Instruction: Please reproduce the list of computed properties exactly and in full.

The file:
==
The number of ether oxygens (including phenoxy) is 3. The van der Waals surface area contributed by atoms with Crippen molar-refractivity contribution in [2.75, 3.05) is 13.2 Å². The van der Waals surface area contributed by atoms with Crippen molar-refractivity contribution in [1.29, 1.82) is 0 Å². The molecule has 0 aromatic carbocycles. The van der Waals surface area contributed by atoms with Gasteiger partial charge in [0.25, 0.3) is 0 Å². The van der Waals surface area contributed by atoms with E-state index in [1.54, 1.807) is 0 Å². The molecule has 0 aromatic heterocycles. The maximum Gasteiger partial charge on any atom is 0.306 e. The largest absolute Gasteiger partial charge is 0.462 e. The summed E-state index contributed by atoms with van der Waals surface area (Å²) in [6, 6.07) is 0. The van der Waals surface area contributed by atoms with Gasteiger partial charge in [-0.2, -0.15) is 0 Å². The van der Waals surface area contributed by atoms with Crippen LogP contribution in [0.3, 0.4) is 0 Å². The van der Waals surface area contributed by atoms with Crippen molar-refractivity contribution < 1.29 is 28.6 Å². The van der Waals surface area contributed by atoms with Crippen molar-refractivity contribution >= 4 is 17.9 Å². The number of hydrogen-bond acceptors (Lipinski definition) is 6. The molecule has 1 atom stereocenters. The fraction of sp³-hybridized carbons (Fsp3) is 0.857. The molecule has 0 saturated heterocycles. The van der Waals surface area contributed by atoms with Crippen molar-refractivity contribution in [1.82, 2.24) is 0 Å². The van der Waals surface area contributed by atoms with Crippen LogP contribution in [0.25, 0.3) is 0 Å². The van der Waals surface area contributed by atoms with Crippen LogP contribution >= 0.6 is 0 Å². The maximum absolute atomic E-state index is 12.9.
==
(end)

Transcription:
The number of ether oxygens (including phenoxy) is 3. The van der Waals surface area contributed by atoms with Crippen molar-refractivity contribution in [2.75, 3.05) is 13.2 Å². The van der Waals surface area contributed by atoms with Crippen molar-refractivity contribution in [1.29, 1.82) is 0 Å². The molecule has 0 aromatic carbocycles. The van der Waals surface area contributed by atoms with Gasteiger partial charge in [0.25, 0.3) is 0 Å². The van der Waals surface area contributed by atoms with E-state index in [1.54, 1.807) is 0 Å². The molecule has 0 aromatic heterocycles. The maximum Gasteiger partial charge on any atom is 0.306 e. The largest absolute Gasteiger partial charge is 0.462 e. The summed E-state index contributed by atoms with van der Waals surface area (Å²) in [6, 6.07) is 0. The van der Waals surface area contributed by atoms with Gasteiger partial charge in [-0.2, -0.15) is 0 Å². The van der Waals surface area contributed by atoms with Crippen LogP contribution in [0.3, 0.4) is 0 Å². The van der Waals surface area contributed by atoms with Crippen molar-refractivity contribution < 1.29 is 28.6 Å². The van der Waals surface area contributed by atoms with Crippen molar-refractivity contribution >= 4 is 17.9 Å². The number of hydrogen-bond acceptors (Lipinski definition) is 6. The molecule has 1 atom stereocenters. The fraction of sp³-hybridized carbons (Fsp3) is 0.857. The molecule has 0 saturated heterocycles. The van der Waals surface area contributed by atoms with Crippen molar-refractivity contribution in [1.82, 2.24) is 0 Å². The van der Waals surface area contributed by atoms with Crippen LogP contribution in [0.25, 0.3) is 0 Å². The van der Waals surface area contributed by atoms with Crippen LogP contribution >= 0.6 is 0 Å². The maximum absolute atomic E-state index is 12.9.